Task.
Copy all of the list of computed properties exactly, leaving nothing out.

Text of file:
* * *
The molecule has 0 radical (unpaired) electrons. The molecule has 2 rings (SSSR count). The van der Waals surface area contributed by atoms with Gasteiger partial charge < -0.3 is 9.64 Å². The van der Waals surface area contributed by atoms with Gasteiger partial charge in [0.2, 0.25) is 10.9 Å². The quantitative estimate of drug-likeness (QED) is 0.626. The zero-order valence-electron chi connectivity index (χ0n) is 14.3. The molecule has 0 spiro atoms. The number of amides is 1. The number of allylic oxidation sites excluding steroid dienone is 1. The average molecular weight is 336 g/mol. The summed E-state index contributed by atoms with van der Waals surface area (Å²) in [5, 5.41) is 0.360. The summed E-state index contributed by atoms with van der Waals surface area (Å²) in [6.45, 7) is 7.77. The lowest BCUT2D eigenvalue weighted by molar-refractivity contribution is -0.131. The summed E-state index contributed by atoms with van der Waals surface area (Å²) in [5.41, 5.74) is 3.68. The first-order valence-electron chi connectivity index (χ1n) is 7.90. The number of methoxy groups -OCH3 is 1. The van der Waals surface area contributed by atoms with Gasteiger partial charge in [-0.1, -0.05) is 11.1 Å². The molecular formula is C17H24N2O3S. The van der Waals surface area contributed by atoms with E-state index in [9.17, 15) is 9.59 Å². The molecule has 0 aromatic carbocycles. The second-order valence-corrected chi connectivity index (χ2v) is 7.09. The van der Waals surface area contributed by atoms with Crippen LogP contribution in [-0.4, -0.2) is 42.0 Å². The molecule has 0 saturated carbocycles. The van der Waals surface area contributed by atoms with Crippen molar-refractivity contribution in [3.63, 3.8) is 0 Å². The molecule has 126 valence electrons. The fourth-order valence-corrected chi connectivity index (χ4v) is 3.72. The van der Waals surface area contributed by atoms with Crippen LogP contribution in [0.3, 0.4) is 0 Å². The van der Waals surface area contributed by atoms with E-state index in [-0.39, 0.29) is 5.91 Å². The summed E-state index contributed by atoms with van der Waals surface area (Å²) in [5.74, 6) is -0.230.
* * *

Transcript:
The molecule has 0 radical (unpaired) electrons. The molecule has 2 rings (SSSR count). The van der Waals surface area contributed by atoms with Gasteiger partial charge < -0.3 is 9.64 Å². The van der Waals surface area contributed by atoms with Gasteiger partial charge in [0.2, 0.25) is 10.9 Å². The quantitative estimate of drug-likeness (QED) is 0.626. The zero-order valence-electron chi connectivity index (χ0n) is 14.3. The molecule has 0 spiro atoms. The number of amides is 1. The number of allylic oxidation sites excluding steroid dienone is 1. The average molecular weight is 336 g/mol. The summed E-state index contributed by atoms with van der Waals surface area (Å²) in [5, 5.41) is 0.360. The summed E-state index contributed by atoms with van der Waals surface area (Å²) in [6.45, 7) is 7.77. The lowest BCUT2D eigenvalue weighted by molar-refractivity contribution is -0.131. The summed E-state index contributed by atoms with van der Waals surface area (Å²) in [5.41, 5.74) is 3.68. The first-order valence-electron chi connectivity index (χ1n) is 7.90. The number of methoxy groups -OCH3 is 1. The van der Waals surface area contributed by atoms with Gasteiger partial charge in [-0.1, -0.05) is 11.1 Å². The molecular formula is C17H24N2O3S. The van der Waals surface area contributed by atoms with E-state index in [9.17, 15) is 9.59 Å². The molecule has 0 aromatic carbocycles. The second-order valence-corrected chi connectivity index (χ2v) is 7.09. The van der Waals surface area contributed by atoms with Crippen LogP contribution in [-0.4, -0.2) is 42.0 Å². The molecule has 0 saturated carbocycles. The van der Waals surface area contributed by atoms with Crippen molar-refractivity contribution in [3.63, 3.8) is 0 Å². The molecule has 126 valence electrons. The fourth-order valence-corrected chi connectivity index (χ4v) is 3.72. The van der Waals surface area contributed by atoms with Crippen LogP contribution in [0.3, 0.4) is 0 Å². The van der Waals surface area contributed by atoms with E-state index in [-0.39, 0.29) is 5.91 Å². The summed E-state index contributed by atoms with van der Waals surface area (Å²) in [5.74, 6) is -0.230.